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Biden’s theatrical abuse of war powers in Syria won’t deter Russia
Last week’s raid by U.S. special operations forces to eliminate the purported global leader of the Islamic State is newsworthy for several reasons, but none so important as raising the question (once again) about why the executive office still retains these king-like powers. Another question is on timing and the curious proximity to the crisis in Ukraine: as if the execution of a military operation outside of a declared war zone in the Middle East — using the poorly constrained authorities of the 2001 Authorization for the Use of Military Force (AUMF) — is somehow a credible deterrent to Russian actions elsewhere.
Make no mistake, the two unique situations are intertwined. The United States remains hamstrung by a weak hand in defusing the Ukraine situation and faces a credibility crisis after so many years spent in a counter-terror war that has done little to reduce global violent extremism. The U.S. military is, unfortunately, caught up in successive administrations’ inability to make constructive policies that vector the defense and intelligence enterprises towards new and challenging threats to the international order. This is why yet another raid on a compound in some faraway corner of the world was chosen — to demonstrate the global reach of the U.S. military in a show of strength.
Yet the viability of this mission on the world stage of national security strategy is a hollow gesture when done under the auspices of an overreaching and vague legal authority.
U.S. military activities in Syria, dating back to the exclusive use of airpower in 2014 after the rise of the Islamic State in the contiguous region of Syria and Iraq, stems from the founding document of the Global War on Terror: the 2001 AUMF. Over 22 years, the only changes across various administrations have merely been expansion provisions and target lists/locales. The specific text related to the expansion of those powers regarding Syria and the Islamic State is simply “airstrikes and other necessary actions against ISIS and against Al Qaeda,” leaving wide open the table of options for the executive to perpetuate a flawed conflict strategy and sweeping authorities which are scarcely a demonstration of deterrent capability in more pressing security crises like those in Eastern Europe.
Following the removal of ISIS leader Abu Bakr al Baghdadi in 2019 in a similar special operations raid, the Combined Joint Task Force-Operation Inherent Resolve command reported that “al Baghdadi’s death did not result in any degradation of ISIS capabilities in Syria” — it was within mere hours of al Baghdadi’s death two years ago that the target of last week’s raid assumed the mantle of leadership for the Islamic State. As Western forces learned over two decades of deconstructing insurgent networks in Afghanistan and Iraq, no amount of ‘key leader’ removal will result in the dissolution of the organization. Only a strong security apparatus and legitimate institutions in the affected state will prevent violent extremism, and continued intervention operations sans a legal declaration of war serve no purpose in American security legitimacy abroad.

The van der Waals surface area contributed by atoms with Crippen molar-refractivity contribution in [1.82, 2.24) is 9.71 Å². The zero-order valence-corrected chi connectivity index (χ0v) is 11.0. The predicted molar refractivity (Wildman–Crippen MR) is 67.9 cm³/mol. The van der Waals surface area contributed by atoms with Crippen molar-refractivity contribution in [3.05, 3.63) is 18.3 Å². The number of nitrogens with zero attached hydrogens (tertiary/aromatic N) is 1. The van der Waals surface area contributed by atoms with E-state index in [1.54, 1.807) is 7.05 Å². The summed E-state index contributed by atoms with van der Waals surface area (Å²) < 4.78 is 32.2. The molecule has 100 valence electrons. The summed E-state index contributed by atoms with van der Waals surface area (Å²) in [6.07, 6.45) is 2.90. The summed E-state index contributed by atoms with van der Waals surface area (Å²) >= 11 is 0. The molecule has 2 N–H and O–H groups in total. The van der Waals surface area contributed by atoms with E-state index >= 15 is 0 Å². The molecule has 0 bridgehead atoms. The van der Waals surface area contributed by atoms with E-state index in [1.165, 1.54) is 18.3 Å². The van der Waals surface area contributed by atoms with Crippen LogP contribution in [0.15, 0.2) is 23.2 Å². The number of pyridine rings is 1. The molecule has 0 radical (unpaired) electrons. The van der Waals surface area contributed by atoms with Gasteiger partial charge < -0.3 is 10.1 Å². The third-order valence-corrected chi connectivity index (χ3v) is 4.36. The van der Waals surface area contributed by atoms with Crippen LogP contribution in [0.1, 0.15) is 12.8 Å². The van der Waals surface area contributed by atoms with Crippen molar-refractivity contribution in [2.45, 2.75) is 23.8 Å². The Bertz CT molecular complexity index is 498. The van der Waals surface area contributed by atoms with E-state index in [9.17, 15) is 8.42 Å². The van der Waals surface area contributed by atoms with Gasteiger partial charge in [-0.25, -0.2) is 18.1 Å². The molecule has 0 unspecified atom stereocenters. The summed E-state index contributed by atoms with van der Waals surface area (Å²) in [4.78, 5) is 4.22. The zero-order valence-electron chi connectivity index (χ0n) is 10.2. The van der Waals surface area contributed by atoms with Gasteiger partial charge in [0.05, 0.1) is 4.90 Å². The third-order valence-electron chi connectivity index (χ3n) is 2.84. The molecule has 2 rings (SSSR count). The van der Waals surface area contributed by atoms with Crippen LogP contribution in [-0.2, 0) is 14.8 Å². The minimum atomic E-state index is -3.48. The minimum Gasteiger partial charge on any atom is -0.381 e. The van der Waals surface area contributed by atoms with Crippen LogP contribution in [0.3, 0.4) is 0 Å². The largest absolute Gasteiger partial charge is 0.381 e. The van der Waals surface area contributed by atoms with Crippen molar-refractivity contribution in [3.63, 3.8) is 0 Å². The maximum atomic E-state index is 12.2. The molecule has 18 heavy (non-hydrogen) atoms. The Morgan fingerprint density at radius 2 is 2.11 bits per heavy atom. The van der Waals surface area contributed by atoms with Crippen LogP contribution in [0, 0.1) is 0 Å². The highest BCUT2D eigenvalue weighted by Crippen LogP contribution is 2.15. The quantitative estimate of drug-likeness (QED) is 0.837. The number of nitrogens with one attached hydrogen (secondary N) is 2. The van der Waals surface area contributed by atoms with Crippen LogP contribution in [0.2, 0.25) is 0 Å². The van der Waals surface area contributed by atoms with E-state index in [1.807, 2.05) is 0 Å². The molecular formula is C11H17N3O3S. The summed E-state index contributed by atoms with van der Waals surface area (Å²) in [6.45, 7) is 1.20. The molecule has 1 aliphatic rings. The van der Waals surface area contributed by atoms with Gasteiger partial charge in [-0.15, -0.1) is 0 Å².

For Ukraine, Russian deterrence is only going to happen when the United States figures out how to engage and confront Moscow in the hybrid domain. And of course, hard power still matters, but continuing the errant and reactive intervention of alleged high-value targets in undeclared wars is not using that hard power effectively.
To emphasize this point, how many U.S. citizens knew the name Abu Ibrahim al-Hashimi al-Qurayshi before the White House press release identified the current ISIS commander? When former President Trump abused his war powers to eliminate Iranian Qods commander Qassim Soleimani, the target was a known commodity. The partisan criticism of that Trump action is curiously absent, much like when Biden first exercised his AUMF powers within weeks of inauguration by authorizing airstrikes against alleged Iranian-backed militants in Northeastern Syria. Even the staging of senior staff monitoring last week’s raid — replete with the drama of a helicopter malfunction — echo the iconography of the 2011 Osama Bin Laden raid at the direction of President Obama, a raid which then-Vice President Biden opposed for fear of civilian casualties.
The issue remains that, despite the president’s recent public comments of support for its repeal, the AUMF remains one of the biggest blemishes on American legitimacy, and a tool that the current administration has had zero reservations employing. The most recent exercise of this overreaching power was an attempt to demonstrate a strong hand to Moscow (and Beijing). But the reality is that it only makes the U.S. appear to be incapable of getting out of the pattern we’ve been in for 20 years while the complexity of the global security dynamic grows with every passing day.
Congress must regain its war powers authority; it is a bedrock construct that is supposed to distinguish the President of the United States from authoritarian leaders who have no qualms about ordering military actions under kingly mantles.
Ethan Brown is an 11-year veteran of the U.S. Air Force as a Special Operations Joint Terminal Attack controller. He is currently the senior fellow for Defense Studies at the Center for the Study of the Presidency & Congress, a contributor to the Diplomatic Courier, and has written for the Modern War Institute (West Point) and RealClearDefense. He can be found on Twitter @LibertyStoic.
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